When They Call You a Terrorist: A Black Lives Matter Memoir by Patrisse Khan-Cullors and Asha Bandele
There’s no better way to learn about the Black Lives Matter movement than to read about the experiences of one of its founders. In this book, Patrisse Khan-Cullors shares her own racist experiences with law enforcement, and her anger over the acquittal of Trayvon Martin’s killer led her to form Black Lives Matter with Opal Tometi and Alicia Garza.
This book is both a heartbreaking and empowering read. It’s painful to see these women demanding justice be accused of something much more sinister. But it’s also inspiring to see how Khan-Cullors, Garza, and Tometi turned their anger into action.
Open Veins of Latin America: Five Centuries of the Pillage of a Continent by Eduardo Galeano
I first read this book in college, and I was blown a way by what was, to me, a totally new perspective on American history.
Eduardo Galeano paints a picture of a country build through conquest and exploitation. He shows how the desire for wealth led to the abuse of and in some cases even the extinction of indigenous people groups in North and South America and the Caribbean. He uses both research and his gift for storytelling to paint a complete picture that will forever change the way you look at the founding of the Americas.
Yellow: Race in America Beyond Black and White by Frank Wu
Race in America is a deep and complex issue, and in Yellow, Frank Wu invites us to view issues like immigration and affirmative action through an Asian-American perspective. He explores how even seemingly positive stereotypes hurt Asian-American people, and shows how consistent “othering” keeps Asian-American people from truly being integrated into American culture.
How Does it Feel to be a Problem? Being Young and Arab in America by Moustafa Bayoumi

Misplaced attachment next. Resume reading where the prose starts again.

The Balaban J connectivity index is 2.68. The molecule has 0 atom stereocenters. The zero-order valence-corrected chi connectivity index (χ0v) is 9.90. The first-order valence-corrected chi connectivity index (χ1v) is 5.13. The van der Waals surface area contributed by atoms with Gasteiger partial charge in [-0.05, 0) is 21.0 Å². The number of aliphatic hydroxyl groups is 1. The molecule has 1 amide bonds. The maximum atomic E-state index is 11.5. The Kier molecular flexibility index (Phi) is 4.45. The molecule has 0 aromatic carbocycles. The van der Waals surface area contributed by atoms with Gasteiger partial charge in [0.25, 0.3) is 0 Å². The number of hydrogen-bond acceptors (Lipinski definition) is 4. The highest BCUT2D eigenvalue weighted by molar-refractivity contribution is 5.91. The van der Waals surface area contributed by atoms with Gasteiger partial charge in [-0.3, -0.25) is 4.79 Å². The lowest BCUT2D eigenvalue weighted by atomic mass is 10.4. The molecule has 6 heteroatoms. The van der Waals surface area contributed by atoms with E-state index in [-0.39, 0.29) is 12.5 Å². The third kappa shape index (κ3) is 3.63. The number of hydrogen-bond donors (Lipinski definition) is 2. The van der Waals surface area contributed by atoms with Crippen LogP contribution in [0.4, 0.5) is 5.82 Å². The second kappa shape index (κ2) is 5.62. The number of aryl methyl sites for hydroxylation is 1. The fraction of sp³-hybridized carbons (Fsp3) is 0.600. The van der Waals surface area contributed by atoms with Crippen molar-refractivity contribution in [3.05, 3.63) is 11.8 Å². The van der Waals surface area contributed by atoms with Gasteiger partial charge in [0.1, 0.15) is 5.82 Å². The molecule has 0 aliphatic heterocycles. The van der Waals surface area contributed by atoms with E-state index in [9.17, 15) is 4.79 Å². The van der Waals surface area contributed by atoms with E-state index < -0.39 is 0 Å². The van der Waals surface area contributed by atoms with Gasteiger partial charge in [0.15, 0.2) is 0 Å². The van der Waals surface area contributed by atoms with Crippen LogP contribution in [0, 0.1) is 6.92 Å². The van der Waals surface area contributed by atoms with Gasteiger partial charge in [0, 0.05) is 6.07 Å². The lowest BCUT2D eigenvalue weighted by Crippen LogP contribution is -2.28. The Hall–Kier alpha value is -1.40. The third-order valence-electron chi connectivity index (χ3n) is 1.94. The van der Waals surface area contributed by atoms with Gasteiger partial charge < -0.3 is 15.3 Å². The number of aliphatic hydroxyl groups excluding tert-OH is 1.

This book is a deep dive into the lives of seven young Arab-American people living in Brooklyn. These young people both struggle with their own cultures and the perceptions of others, as they challenge cultural expectations while experiencing profiling and racism in their day-to-day lives.
I really enjoyed reading the experiences of these young people, and was inspired by how they are forging a new way forward that is true to themselves.
Chokehold: Policing Black Men by Paul Butler
In Chokehold, former federal prosecutor Paul Butler takes a critical look at the criminal justice system in America. Butler asserts that because most people view black men as dangerous, we have developed a system that judges every black man on site.
Butler also goes deep into data, to show the truth about black men and crime. He dispels many myths about black men being more violent than others, and offers a different path to curbing violence within the black community — one that limits the role of police.
The Autobiography of Malcolm X by Malcolm X and Alex Haley
It wasn’t until I read Malcom X’s autobiography that I realized just how much I had learned about him was flat out wrong and how much of that came from a racist perspective.
In a time when many had political motives, Malcom X was a true believer in the liberation of black America. His autobiography reveals his passion and his intelligence, and it gives a fascinating history of the growth of the Nation of Islam. Before you judge his character or his philosophies, read his story, written in his words.